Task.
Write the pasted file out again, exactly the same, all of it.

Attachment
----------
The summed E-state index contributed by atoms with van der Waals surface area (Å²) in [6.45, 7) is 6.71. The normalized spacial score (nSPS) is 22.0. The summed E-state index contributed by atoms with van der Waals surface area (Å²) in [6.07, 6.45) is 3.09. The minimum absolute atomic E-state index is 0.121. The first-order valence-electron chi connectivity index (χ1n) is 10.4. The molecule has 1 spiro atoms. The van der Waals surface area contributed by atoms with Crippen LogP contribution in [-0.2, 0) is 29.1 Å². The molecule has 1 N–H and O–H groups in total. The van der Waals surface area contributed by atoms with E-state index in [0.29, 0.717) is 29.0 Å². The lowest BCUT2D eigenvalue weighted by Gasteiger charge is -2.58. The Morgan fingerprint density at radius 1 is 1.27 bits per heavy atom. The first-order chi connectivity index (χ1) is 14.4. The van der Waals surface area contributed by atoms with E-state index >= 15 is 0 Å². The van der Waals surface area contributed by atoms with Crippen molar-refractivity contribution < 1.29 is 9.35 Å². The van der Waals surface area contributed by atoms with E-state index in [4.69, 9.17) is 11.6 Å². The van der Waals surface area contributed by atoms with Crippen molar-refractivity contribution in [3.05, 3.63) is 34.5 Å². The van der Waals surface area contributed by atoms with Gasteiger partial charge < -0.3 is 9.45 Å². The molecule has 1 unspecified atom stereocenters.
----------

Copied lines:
The summed E-state index contributed by atoms with van der Waals surface area (Å²) in [6.45, 7) is 6.71. The normalized spacial score (nSPS) is 22.0. The summed E-state index contributed by atoms with van der Waals surface area (Å²) in [6.07, 6.45) is 3.09. The minimum absolute atomic E-state index is 0.121. The first-order valence-electron chi connectivity index (χ1n) is 10.4. The molecule has 1 spiro atoms. The van der Waals surface area contributed by atoms with Crippen LogP contribution in [-0.2, 0) is 29.1 Å². The molecule has 1 N–H and O–H groups in total. The van der Waals surface area contributed by atoms with E-state index in [0.29, 0.717) is 29.0 Å². The lowest BCUT2D eigenvalue weighted by Gasteiger charge is -2.58. The Morgan fingerprint density at radius 1 is 1.27 bits per heavy atom. The first-order chi connectivity index (χ1) is 14.4. The van der Waals surface area contributed by atoms with E-state index >= 15 is 0 Å². The van der Waals surface area contributed by atoms with Crippen molar-refractivity contribution < 1.29 is 9.35 Å². The van der Waals surface area contributed by atoms with E-state index in [4.69, 9.17) is 11.6 Å². The van der Waals surface area contributed by atoms with Crippen molar-refractivity contribution in [3.05, 3.63) is 34.5 Å². The van der Waals surface area contributed by atoms with Gasteiger partial charge < -0.3 is 9.45 Å². The molecule has 1 unspecified atom stereocenters.